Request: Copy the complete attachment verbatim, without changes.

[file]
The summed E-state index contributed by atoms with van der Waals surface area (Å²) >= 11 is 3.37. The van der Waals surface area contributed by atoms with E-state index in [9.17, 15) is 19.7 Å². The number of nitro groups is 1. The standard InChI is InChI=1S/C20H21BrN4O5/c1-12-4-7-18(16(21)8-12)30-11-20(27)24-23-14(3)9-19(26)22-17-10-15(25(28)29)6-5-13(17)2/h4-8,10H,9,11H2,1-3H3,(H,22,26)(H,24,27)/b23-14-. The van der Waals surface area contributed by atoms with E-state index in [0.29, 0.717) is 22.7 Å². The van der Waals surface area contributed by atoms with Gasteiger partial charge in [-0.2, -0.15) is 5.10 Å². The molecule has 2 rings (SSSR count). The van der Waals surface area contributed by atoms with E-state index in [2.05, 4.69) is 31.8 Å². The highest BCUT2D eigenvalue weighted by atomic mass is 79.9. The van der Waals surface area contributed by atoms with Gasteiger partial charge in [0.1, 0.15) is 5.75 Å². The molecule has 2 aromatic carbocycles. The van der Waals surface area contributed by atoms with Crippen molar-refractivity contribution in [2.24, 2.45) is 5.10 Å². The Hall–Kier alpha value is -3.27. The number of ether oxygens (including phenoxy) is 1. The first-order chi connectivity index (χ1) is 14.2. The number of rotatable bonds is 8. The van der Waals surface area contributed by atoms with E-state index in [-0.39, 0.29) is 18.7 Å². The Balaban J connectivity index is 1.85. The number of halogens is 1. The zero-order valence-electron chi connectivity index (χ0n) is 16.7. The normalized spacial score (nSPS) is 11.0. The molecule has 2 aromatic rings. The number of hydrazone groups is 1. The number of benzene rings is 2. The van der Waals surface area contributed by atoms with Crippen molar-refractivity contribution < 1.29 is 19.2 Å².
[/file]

The summed E-state index contributed by atoms with van der Waals surface area (Å²) >= 11 is 3.37. The van der Waals surface area contributed by atoms with E-state index in [9.17, 15) is 19.7 Å². The number of nitro groups is 1. The standard InChI is InChI=1S/C20H21BrN4O5/c1-12-4-7-18(16(21)8-12)30-11-20(27)24-23-14(3)9-19(26)22-17-10-15(25(28)29)6-5-13(17)2/h4-8,10H,9,11H2,1-3H3,(H,22,26)(H,24,27)/b23-14-. The van der Waals surface area contributed by atoms with E-state index in [0.29, 0.717) is 22.7 Å². The van der Waals surface area contributed by atoms with Gasteiger partial charge in [-0.2, -0.15) is 5.10 Å². The molecule has 2 rings (SSSR count). The van der Waals surface area contributed by atoms with E-state index in [2.05, 4.69) is 31.8 Å². The highest BCUT2D eigenvalue weighted by atomic mass is 79.9. The van der Waals surface area contributed by atoms with Gasteiger partial charge in [0.1, 0.15) is 5.75 Å². The molecule has 2 aromatic carbocycles. The van der Waals surface area contributed by atoms with Crippen molar-refractivity contribution in [2.24, 2.45) is 5.10 Å². The Hall–Kier alpha value is -3.27. The number of ether oxygens (including phenoxy) is 1. The first-order chi connectivity index (χ1) is 14.2. The number of rotatable bonds is 8. The van der Waals surface area contributed by atoms with E-state index in [-0.39, 0.29) is 18.7 Å². The Balaban J connectivity index is 1.85. The number of halogens is 1. The zero-order valence-electron chi connectivity index (χ0n) is 16.7. The normalized spacial score (nSPS) is 11.0. The molecule has 2 aromatic rings. The number of hydrazone groups is 1. The number of benzene rings is 2. The van der Waals surface area contributed by atoms with Crippen molar-refractivity contribution < 1.29 is 19.2 Å².